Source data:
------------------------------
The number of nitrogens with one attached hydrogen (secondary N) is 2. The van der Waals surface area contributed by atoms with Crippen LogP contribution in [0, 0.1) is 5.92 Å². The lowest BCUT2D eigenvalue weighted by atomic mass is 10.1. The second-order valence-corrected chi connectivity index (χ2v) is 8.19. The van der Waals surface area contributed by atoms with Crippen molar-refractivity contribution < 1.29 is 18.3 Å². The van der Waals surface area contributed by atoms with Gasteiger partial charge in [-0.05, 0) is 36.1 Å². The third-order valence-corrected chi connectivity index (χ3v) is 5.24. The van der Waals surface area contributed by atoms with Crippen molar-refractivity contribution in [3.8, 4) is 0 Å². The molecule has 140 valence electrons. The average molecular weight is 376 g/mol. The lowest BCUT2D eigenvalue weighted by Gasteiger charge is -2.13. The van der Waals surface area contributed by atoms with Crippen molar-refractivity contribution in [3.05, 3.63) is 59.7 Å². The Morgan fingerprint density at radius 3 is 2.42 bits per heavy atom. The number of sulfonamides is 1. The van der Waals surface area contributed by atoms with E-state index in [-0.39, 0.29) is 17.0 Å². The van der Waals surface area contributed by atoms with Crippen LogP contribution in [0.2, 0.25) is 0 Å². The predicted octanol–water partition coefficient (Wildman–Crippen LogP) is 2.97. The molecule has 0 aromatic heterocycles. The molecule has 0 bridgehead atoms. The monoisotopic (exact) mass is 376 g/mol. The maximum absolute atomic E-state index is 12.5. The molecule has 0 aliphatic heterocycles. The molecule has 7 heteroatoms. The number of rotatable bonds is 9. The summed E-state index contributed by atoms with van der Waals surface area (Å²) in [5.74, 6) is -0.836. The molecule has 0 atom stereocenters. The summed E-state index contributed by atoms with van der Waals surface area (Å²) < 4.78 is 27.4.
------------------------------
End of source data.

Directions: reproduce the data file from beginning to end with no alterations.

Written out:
The number of nitrogens with one attached hydrogen (secondary N) is 2. The van der Waals surface area contributed by atoms with Crippen LogP contribution in [0, 0.1) is 5.92 Å². The lowest BCUT2D eigenvalue weighted by atomic mass is 10.1. The second-order valence-corrected chi connectivity index (χ2v) is 8.19. The van der Waals surface area contributed by atoms with Crippen molar-refractivity contribution < 1.29 is 18.3 Å². The van der Waals surface area contributed by atoms with Gasteiger partial charge in [-0.05, 0) is 36.1 Å². The third-order valence-corrected chi connectivity index (χ3v) is 5.24. The van der Waals surface area contributed by atoms with Crippen molar-refractivity contribution in [3.8, 4) is 0 Å². The molecule has 140 valence electrons. The average molecular weight is 376 g/mol. The lowest BCUT2D eigenvalue weighted by Gasteiger charge is -2.13. The van der Waals surface area contributed by atoms with Crippen molar-refractivity contribution in [3.05, 3.63) is 59.7 Å². The Morgan fingerprint density at radius 3 is 2.42 bits per heavy atom. The number of sulfonamides is 1. The van der Waals surface area contributed by atoms with E-state index in [-0.39, 0.29) is 17.0 Å². The van der Waals surface area contributed by atoms with Crippen LogP contribution in [0.2, 0.25) is 0 Å². The predicted octanol–water partition coefficient (Wildman–Crippen LogP) is 2.97. The molecule has 0 aromatic heterocycles. The molecule has 0 bridgehead atoms. The monoisotopic (exact) mass is 376 g/mol. The maximum absolute atomic E-state index is 12.5. The molecule has 0 aliphatic heterocycles. The molecule has 7 heteroatoms. The number of rotatable bonds is 9. The summed E-state index contributed by atoms with van der Waals surface area (Å²) in [5.74, 6) is -0.836. The molecule has 0 atom stereocenters. The summed E-state index contributed by atoms with van der Waals surface area (Å²) < 4.78 is 27.4.